So, to determine the reorder point, you need to analyze the time frame between ordering, delivery, and having the product prepared for sales. Let’s call it the Lead Time. You also need the data of your average daily sales over the past month, quarter, year, or so on. Lastly, the number of safety stock. Here’s the formula:

Reorder Point = (Lead Time in Days X Average Daily Sales Volume) + Safety Stock

  • Figuring out Order Quantity

Economic Order Quantity or EOQ helps calculate how much you need to order. Because it’s important to keep your inventory to the optimal level. It also helps to keep the carrying cost to minimum level.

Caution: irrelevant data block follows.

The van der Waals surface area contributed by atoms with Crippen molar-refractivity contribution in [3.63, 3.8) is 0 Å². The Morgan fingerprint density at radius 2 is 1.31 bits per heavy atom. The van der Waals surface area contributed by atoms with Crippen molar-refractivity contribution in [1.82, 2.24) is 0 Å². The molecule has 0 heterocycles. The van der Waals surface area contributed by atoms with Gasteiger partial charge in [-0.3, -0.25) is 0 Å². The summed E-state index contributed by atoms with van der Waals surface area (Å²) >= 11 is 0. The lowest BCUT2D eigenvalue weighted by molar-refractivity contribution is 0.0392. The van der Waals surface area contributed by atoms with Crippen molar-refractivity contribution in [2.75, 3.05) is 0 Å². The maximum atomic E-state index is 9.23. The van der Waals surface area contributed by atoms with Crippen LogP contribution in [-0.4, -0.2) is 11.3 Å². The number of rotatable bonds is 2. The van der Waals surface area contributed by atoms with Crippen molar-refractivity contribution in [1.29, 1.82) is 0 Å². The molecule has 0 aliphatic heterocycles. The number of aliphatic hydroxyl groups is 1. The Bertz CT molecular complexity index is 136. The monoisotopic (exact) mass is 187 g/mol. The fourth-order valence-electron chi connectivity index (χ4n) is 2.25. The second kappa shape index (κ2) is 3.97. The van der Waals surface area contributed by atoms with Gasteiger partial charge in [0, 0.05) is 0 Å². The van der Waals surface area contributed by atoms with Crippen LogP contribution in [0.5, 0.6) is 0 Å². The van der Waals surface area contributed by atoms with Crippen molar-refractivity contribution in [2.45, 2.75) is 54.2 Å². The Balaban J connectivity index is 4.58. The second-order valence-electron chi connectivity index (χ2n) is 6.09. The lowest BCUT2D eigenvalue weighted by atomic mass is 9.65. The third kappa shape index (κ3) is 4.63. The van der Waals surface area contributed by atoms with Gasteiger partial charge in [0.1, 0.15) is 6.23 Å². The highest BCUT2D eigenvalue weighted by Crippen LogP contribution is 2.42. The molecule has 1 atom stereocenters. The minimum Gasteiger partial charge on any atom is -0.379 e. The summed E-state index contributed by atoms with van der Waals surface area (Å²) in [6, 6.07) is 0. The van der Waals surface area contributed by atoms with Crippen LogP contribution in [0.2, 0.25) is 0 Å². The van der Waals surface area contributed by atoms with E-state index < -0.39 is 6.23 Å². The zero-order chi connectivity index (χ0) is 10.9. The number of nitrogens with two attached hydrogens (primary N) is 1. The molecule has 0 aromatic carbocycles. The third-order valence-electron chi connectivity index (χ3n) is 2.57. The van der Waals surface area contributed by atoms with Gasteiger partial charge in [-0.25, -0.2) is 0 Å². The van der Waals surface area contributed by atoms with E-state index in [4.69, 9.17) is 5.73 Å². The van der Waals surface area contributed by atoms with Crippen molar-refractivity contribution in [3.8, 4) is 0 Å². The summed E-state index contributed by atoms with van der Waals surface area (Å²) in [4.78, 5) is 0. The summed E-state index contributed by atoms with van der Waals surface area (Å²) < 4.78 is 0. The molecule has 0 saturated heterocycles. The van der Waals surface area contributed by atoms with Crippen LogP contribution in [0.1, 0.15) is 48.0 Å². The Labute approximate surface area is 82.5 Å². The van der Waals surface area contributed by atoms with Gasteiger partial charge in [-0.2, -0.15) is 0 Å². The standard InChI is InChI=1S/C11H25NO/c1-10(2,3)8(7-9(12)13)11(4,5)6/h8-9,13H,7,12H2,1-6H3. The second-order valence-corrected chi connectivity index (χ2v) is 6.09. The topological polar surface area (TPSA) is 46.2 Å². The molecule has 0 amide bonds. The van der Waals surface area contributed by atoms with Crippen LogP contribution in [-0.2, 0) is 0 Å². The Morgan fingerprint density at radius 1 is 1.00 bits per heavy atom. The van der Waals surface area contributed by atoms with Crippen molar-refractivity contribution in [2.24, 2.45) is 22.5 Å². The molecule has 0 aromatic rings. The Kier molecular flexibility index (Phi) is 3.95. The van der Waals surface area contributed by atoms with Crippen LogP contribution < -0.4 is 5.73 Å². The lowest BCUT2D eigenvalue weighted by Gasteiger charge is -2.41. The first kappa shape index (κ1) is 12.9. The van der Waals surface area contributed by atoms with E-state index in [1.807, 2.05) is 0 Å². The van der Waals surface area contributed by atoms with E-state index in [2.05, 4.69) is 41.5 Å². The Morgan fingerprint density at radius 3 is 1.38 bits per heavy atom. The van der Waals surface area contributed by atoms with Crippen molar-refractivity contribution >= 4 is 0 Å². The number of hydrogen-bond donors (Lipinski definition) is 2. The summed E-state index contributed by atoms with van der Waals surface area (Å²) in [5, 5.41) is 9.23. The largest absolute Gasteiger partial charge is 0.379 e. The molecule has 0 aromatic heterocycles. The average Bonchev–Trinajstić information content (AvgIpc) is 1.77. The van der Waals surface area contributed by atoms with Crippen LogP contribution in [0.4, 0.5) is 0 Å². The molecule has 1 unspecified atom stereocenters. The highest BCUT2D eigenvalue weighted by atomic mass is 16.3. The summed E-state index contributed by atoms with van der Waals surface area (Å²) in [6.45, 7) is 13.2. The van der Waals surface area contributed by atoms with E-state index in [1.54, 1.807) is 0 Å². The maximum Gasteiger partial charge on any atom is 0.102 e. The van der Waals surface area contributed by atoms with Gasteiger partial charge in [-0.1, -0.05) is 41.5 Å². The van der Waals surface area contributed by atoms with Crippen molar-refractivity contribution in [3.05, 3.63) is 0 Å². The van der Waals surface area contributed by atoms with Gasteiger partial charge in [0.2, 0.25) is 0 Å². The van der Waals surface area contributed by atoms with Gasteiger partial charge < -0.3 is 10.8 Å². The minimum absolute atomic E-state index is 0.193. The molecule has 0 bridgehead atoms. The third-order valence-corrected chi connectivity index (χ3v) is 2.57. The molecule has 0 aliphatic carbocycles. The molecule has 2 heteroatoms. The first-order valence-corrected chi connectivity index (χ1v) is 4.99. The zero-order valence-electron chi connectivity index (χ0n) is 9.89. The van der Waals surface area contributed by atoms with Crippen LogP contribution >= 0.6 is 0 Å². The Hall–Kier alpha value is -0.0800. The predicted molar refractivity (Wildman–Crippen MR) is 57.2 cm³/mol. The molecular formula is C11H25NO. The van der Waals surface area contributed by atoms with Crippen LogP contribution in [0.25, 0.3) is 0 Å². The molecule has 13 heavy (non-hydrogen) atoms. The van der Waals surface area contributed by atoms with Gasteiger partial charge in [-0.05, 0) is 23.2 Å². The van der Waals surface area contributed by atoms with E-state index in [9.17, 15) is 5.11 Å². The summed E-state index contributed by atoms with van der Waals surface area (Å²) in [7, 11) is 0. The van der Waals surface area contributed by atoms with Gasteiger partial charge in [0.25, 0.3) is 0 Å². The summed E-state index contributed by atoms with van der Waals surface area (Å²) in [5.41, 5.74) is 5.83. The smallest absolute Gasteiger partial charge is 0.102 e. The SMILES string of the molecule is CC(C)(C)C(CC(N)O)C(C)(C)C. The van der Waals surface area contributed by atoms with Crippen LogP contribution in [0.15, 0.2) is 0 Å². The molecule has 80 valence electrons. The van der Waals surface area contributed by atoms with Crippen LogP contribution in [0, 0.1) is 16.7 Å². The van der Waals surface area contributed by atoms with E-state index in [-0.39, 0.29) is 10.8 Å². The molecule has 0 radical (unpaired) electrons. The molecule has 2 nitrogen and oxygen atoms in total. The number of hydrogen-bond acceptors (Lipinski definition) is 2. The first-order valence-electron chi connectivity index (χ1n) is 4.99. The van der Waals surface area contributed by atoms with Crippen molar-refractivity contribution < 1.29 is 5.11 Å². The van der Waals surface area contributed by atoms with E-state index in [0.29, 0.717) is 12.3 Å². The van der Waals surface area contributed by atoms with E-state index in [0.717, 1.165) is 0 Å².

This calculation will still depend on your business data. First, you need the number of units sold over a given time period, like a year. That is the Demand. Next is the total cost associated with the per purchase order. That includes staff, transportation, etc.  Lastly, the carrying cost per unit. You can get those data by analyzing all costs incurred on holding inventory in hand such as warehouse rent, insurance, spoilage costs, etc. The formula will be:

EOQ = Square Root of [((2 X Demand) X Order Cost) / Carrying Cost Per Unit]

Inventory Process Method: Organizing

Determining how you’ll organize your inventory in the warehouse is also important in managing it. Here we have three methods or tips that you can use.

  • ABC Analysis